I’ve also been interested in our relationship to nature since the industrial revolution. Britain was the first industrialized nation in the world. Starting with the eighteenth-century when industry beings to transform Britain noticeably, rural subjects such as landscape, and I’d include animals, become prominent in British art. One might think of this as nostalgia for something that is being lost or changed, but I think it has more to do with a need to use the aesthetic to recreate nature in a new ways that acknowledge loss while also accommodating it.

Animal painting is a good example.  There was a tremendous interest in animals in the eighteenth and nineteenth centuries. Some of this was economic—the improved breeding of livestock and sporting animals like race horses—and some of it was imperial—the fascination with exotic animals from all over the globe—and some was philosophical—the ethical issues raised by animals in relation to mankind—did they feel pain, were they intelligent, did they have souls, etc. The economic, imperial and philosophical interest in animals results in new ways of depicting them. We see that in the work of the two greatest British animal (and dog) painters George Stubbs (1724-1806) and Edwin Landseer (1802-1873).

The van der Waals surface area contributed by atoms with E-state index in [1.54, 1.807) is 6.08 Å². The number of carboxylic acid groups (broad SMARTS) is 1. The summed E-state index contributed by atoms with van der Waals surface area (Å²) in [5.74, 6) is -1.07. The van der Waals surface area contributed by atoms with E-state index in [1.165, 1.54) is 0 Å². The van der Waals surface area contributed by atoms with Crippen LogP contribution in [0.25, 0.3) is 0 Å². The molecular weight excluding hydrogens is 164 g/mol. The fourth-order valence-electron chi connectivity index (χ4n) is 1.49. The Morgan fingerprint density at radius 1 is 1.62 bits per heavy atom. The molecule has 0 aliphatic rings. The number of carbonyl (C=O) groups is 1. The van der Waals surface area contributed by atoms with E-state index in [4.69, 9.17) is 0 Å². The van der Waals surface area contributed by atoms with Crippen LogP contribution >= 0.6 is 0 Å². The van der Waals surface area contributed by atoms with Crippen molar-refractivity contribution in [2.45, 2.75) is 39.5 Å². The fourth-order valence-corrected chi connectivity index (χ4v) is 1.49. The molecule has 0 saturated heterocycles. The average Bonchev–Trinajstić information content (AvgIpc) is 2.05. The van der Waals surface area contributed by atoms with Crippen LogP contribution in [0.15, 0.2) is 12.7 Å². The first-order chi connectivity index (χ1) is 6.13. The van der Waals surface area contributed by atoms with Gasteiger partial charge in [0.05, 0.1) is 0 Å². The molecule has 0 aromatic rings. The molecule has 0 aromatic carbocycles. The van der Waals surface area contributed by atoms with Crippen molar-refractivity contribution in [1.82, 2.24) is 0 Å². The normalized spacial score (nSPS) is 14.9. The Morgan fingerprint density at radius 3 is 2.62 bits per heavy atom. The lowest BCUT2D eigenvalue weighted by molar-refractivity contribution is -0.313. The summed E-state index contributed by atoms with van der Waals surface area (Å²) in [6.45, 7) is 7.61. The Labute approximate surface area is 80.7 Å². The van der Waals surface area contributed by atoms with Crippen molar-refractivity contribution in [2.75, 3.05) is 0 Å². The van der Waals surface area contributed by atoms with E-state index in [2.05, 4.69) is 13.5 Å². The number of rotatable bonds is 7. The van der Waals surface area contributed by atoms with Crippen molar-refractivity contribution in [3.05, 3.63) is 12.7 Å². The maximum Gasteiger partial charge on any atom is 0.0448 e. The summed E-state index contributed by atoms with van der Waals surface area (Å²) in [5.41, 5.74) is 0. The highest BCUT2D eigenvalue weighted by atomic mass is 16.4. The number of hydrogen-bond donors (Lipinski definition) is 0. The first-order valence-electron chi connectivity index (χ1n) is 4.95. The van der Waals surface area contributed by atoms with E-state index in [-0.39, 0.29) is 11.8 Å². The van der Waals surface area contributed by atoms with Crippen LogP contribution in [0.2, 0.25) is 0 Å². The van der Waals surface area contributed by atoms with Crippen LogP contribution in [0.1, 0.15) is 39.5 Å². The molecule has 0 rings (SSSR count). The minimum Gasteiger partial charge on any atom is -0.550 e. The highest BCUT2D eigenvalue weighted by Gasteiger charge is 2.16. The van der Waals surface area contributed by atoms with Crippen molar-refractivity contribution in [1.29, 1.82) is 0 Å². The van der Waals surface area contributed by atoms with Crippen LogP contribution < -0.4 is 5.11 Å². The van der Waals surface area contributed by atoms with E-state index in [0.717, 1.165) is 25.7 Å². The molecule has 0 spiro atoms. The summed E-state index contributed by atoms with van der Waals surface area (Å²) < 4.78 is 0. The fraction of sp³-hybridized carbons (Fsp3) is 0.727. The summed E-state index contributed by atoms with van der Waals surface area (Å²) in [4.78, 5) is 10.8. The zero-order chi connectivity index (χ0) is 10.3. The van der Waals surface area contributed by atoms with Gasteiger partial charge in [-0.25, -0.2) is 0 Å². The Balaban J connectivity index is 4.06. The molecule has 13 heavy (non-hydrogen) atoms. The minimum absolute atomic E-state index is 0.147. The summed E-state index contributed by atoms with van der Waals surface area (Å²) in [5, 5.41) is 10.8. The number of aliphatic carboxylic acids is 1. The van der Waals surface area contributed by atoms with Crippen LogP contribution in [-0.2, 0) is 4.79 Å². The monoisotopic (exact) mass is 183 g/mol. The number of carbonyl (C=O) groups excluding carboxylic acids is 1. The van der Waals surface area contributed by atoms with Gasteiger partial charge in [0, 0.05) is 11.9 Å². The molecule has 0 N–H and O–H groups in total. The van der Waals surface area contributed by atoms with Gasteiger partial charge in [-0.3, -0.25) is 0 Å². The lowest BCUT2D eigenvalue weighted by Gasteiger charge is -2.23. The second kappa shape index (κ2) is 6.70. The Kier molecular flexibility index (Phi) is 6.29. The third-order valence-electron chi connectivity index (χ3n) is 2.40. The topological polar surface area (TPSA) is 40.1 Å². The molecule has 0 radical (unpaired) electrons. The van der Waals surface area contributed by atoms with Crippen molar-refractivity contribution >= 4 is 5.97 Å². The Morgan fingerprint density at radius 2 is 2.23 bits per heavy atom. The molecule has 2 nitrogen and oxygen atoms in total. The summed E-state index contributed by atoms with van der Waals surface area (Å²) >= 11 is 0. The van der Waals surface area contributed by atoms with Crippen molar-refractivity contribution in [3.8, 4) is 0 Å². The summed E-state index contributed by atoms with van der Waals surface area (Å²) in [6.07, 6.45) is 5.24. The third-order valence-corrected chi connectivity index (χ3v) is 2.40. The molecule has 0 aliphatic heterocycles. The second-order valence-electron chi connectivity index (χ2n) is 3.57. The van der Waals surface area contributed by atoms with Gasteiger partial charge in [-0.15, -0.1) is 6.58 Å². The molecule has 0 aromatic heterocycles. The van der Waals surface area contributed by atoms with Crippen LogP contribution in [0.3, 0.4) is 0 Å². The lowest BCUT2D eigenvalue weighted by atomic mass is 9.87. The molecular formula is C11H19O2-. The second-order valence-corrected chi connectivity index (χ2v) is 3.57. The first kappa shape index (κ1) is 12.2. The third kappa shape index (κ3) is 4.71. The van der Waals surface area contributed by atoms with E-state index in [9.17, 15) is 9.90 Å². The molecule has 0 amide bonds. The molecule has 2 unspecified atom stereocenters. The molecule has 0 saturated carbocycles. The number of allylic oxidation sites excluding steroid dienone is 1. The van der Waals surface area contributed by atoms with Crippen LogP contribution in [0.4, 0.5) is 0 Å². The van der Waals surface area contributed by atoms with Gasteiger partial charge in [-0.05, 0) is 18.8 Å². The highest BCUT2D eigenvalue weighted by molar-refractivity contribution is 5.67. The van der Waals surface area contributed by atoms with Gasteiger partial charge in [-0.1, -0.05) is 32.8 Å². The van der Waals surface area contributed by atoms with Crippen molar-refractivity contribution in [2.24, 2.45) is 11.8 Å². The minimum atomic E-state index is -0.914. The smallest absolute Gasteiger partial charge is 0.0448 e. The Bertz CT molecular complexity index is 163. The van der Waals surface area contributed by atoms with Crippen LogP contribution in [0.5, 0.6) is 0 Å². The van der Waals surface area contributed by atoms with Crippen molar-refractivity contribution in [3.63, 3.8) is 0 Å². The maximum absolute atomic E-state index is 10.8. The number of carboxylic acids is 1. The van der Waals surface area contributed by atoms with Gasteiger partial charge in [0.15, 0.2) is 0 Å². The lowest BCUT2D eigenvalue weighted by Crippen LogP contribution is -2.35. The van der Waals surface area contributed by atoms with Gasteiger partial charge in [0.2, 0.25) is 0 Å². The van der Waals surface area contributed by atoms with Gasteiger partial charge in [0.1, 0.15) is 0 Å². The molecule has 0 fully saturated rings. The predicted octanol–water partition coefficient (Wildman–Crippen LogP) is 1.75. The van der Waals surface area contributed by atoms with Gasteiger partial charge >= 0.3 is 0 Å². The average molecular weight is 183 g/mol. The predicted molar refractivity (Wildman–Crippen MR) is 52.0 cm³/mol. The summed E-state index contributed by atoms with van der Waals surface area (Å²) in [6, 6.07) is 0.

Gina: Who are your favorite dog painters? What sorts of dogs did they paint and what were they trying to express through their art?

Ann: Because of their acute sensitivity to the changing place of animals in society, Stubbs and Landseer are my favorite dog painters. Before them, dogs appeared in art largely as symbols of fidelity. They rest at the feet of married women or gaze up adoringly at their male masters. Stubbs and Landseer move beyond the symbolic and depict dogs in new ways.

Stubbs is the scientist. He began his career as an artist by dissecting horses in order to understand them anatomically so as to represent them accurately. His working assumption was that nature was always superior to art and so he directed his attention away from the older traditions of animal painting and relied on his own observation. In doing so he set animal painting on a new path. He painted famous Newmarket racehorses, exotic animals in the Royal menagerie, and of course dogs. His dogs were for the most part bred for hunting—pointers, spaniels and foxhounds.